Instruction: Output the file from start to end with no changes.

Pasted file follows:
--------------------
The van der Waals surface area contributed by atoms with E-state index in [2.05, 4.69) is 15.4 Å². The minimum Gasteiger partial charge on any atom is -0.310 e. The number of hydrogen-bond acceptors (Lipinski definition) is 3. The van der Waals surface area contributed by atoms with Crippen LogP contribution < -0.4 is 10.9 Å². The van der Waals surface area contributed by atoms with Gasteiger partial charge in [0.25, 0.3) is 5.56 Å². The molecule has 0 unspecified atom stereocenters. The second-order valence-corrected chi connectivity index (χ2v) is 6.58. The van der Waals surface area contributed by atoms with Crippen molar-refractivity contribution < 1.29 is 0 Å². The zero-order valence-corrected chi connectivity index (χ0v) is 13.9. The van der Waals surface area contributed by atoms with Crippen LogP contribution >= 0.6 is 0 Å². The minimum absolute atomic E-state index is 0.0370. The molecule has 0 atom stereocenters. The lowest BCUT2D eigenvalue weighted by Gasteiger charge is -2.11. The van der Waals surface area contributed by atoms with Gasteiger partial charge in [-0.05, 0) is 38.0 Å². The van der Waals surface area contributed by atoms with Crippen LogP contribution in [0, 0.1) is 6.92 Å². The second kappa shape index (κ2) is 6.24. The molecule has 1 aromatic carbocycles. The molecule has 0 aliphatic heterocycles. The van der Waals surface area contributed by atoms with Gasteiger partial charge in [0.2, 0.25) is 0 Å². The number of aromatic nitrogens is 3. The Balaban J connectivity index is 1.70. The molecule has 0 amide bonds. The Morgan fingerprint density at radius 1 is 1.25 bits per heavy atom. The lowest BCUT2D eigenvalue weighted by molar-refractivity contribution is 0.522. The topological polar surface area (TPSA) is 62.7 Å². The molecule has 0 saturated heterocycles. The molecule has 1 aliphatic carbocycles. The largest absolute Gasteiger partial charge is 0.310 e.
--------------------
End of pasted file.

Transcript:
The van der Waals surface area contributed by atoms with E-state index in [2.05, 4.69) is 15.4 Å². The minimum Gasteiger partial charge on any atom is -0.310 e. The number of hydrogen-bond acceptors (Lipinski definition) is 3. The van der Waals surface area contributed by atoms with Crippen LogP contribution < -0.4 is 10.9 Å². The van der Waals surface area contributed by atoms with Gasteiger partial charge in [0.25, 0.3) is 5.56 Å². The molecule has 0 unspecified atom stereocenters. The second-order valence-corrected chi connectivity index (χ2v) is 6.58. The van der Waals surface area contributed by atoms with Crippen molar-refractivity contribution < 1.29 is 0 Å². The zero-order valence-corrected chi connectivity index (χ0v) is 13.9. The van der Waals surface area contributed by atoms with Crippen LogP contribution >= 0.6 is 0 Å². The minimum absolute atomic E-state index is 0.0370. The molecule has 0 atom stereocenters. The lowest BCUT2D eigenvalue weighted by Gasteiger charge is -2.11. The van der Waals surface area contributed by atoms with Gasteiger partial charge in [-0.05, 0) is 38.0 Å². The van der Waals surface area contributed by atoms with Crippen LogP contribution in [0, 0.1) is 6.92 Å². The second kappa shape index (κ2) is 6.24. The molecule has 1 aromatic carbocycles. The molecule has 0 aliphatic heterocycles. The van der Waals surface area contributed by atoms with Gasteiger partial charge in [0.2, 0.25) is 0 Å². The number of aromatic nitrogens is 3. The Balaban J connectivity index is 1.70. The molecule has 0 amide bonds. The Morgan fingerprint density at radius 1 is 1.25 bits per heavy atom. The lowest BCUT2D eigenvalue weighted by molar-refractivity contribution is 0.522. The topological polar surface area (TPSA) is 62.7 Å². The molecule has 0 saturated heterocycles. The molecule has 1 aliphatic carbocycles. The largest absolute Gasteiger partial charge is 0.310 e.